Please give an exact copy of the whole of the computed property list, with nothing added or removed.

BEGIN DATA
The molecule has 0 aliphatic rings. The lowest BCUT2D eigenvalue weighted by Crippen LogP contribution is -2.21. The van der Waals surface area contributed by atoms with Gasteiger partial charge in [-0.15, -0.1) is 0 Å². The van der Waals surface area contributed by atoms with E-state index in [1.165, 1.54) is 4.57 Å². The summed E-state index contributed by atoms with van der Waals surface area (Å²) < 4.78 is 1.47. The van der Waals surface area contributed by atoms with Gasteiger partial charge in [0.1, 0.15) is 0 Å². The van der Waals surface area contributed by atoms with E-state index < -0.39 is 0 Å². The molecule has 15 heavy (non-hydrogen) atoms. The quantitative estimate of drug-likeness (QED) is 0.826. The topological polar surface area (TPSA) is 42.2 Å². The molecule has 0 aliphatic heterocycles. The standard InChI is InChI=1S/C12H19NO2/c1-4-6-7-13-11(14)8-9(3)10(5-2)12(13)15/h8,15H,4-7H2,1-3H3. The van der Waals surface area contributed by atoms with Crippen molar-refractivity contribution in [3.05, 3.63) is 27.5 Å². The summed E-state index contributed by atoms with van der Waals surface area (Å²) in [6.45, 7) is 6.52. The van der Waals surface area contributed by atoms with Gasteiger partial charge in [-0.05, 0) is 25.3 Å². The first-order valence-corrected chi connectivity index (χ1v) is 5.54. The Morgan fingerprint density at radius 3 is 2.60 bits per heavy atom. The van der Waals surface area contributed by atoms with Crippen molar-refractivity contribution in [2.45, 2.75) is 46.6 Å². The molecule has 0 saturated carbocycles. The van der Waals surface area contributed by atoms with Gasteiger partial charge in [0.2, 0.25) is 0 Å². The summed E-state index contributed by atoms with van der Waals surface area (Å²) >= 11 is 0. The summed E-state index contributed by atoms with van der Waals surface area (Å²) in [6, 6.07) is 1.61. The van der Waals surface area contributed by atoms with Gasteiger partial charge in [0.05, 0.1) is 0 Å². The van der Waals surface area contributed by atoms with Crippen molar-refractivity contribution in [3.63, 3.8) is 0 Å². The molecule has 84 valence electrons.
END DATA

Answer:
The molecule has 0 aliphatic rings. The lowest BCUT2D eigenvalue weighted by Crippen LogP contribution is -2.21. The van der Waals surface area contributed by atoms with Gasteiger partial charge in [-0.15, -0.1) is 0 Å². The van der Waals surface area contributed by atoms with E-state index in [1.165, 1.54) is 4.57 Å². The summed E-state index contributed by atoms with van der Waals surface area (Å²) < 4.78 is 1.47. The van der Waals surface area contributed by atoms with Gasteiger partial charge in [0.1, 0.15) is 0 Å². The van der Waals surface area contributed by atoms with E-state index < -0.39 is 0 Å². The molecule has 15 heavy (non-hydrogen) atoms. The quantitative estimate of drug-likeness (QED) is 0.826. The topological polar surface area (TPSA) is 42.2 Å². The molecule has 0 aliphatic heterocycles. The standard InChI is InChI=1S/C12H19NO2/c1-4-6-7-13-11(14)8-9(3)10(5-2)12(13)15/h8,15H,4-7H2,1-3H3. The van der Waals surface area contributed by atoms with Crippen molar-refractivity contribution in [3.05, 3.63) is 27.5 Å². The summed E-state index contributed by atoms with van der Waals surface area (Å²) in [6.45, 7) is 6.52. The van der Waals surface area contributed by atoms with Gasteiger partial charge in [-0.05, 0) is 25.3 Å². The first-order valence-corrected chi connectivity index (χ1v) is 5.54. The Morgan fingerprint density at radius 3 is 2.60 bits per heavy atom. The van der Waals surface area contributed by atoms with Crippen molar-refractivity contribution in [2.45, 2.75) is 46.6 Å². The molecule has 0 saturated carbocycles. The van der Waals surface area contributed by atoms with Gasteiger partial charge in [0.2, 0.25) is 0 Å². The summed E-state index contributed by atoms with van der Waals surface area (Å²) >= 11 is 0. The summed E-state index contributed by atoms with van der Waals surface area (Å²) in [6, 6.07) is 1.61. The van der Waals surface area contributed by atoms with Gasteiger partial charge in [0.05, 0.1) is 0 Å². The van der Waals surface area contributed by atoms with Crippen molar-refractivity contribution in [3.63, 3.8) is 0 Å². The molecule has 84 valence electrons.